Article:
Local Compact

A space X is said to be locally compact (briefly L - Compact) at x \in X if and only if x has a compact neighbourhood in X. If X is L - compact at every point, then X is called a locally compact space.

• Compact spaces are L - compact. Suppose X is compact; X is a neighborhood of each of its points implies X is L - compact.
• The usual real line \mathbb{R} is L - compact, since for each x \in \mathbb{R}, we have x \in \left( {a,b} \right) \subseteq \left[ {a,b} \right]. Thus \left[ {a,b} \right] is a neighbourhood of x which is compact by the Heine-Boral theorem. This proves that \mathbb{R} is L - compact. But recall that \mathbb{R} is not compact.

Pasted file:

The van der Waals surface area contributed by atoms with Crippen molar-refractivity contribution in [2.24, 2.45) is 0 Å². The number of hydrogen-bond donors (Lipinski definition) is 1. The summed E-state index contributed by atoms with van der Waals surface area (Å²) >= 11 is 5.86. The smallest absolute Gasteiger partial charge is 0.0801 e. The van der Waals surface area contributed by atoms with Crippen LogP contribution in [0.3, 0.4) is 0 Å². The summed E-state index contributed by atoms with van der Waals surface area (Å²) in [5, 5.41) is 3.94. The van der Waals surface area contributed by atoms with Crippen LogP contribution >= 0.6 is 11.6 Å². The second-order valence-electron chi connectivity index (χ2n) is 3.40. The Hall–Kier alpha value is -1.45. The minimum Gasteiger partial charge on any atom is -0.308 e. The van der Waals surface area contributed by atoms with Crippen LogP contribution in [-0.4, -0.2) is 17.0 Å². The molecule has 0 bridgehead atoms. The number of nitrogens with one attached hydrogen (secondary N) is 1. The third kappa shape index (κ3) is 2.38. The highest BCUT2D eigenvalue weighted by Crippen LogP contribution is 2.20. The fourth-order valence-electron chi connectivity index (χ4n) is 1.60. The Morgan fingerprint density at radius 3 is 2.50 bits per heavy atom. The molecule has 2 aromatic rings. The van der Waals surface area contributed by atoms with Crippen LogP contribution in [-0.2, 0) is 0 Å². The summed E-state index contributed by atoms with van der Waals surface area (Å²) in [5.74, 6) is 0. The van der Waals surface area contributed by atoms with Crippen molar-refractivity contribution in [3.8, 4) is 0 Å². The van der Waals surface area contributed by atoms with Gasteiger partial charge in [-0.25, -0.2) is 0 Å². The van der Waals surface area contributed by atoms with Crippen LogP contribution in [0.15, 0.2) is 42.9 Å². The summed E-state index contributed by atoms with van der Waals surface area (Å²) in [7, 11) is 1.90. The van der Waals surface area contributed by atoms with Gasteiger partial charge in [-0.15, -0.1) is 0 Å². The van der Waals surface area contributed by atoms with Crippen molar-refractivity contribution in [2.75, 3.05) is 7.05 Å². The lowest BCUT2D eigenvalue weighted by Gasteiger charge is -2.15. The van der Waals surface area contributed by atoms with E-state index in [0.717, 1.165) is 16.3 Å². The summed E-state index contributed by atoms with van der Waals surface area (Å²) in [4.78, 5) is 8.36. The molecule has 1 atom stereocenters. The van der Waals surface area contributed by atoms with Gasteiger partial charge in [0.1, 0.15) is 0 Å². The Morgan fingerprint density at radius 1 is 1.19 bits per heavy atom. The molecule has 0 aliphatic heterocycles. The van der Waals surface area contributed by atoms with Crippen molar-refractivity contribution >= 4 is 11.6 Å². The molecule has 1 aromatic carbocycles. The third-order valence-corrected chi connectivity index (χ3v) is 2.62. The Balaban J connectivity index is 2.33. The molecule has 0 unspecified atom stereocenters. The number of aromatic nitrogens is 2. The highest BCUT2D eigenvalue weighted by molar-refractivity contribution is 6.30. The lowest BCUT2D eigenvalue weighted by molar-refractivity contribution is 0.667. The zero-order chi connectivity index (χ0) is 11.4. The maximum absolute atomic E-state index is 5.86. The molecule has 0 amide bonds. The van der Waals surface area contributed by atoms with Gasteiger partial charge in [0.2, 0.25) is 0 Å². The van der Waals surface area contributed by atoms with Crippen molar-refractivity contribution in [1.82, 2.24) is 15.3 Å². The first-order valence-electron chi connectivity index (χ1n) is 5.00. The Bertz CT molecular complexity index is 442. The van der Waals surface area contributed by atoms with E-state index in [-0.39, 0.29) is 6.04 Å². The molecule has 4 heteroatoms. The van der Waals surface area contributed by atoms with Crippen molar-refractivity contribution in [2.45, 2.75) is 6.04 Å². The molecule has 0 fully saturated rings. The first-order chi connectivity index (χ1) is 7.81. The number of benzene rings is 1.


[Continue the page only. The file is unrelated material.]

\mathbb{Q} and {\mathbb{Q}^c} as a subspace of \mathbb{R} are not locally compact.

• A compact space is L - compact.
• If X is a Hausdorff locally compact space, then for all x \in X and for all neighbourhoods U of x, there exists a compact neighbourhood V of x such that V \subseteq U.
• Let f:X \to Y be an open continuous surjection. If X is L - compact, the Y is L - compact.
• Local compactness is a closed hereditary property.
{X_1},{\text{ }}{X_2} are L - compact if and only if {X_1} \times {X_2} is L - compact.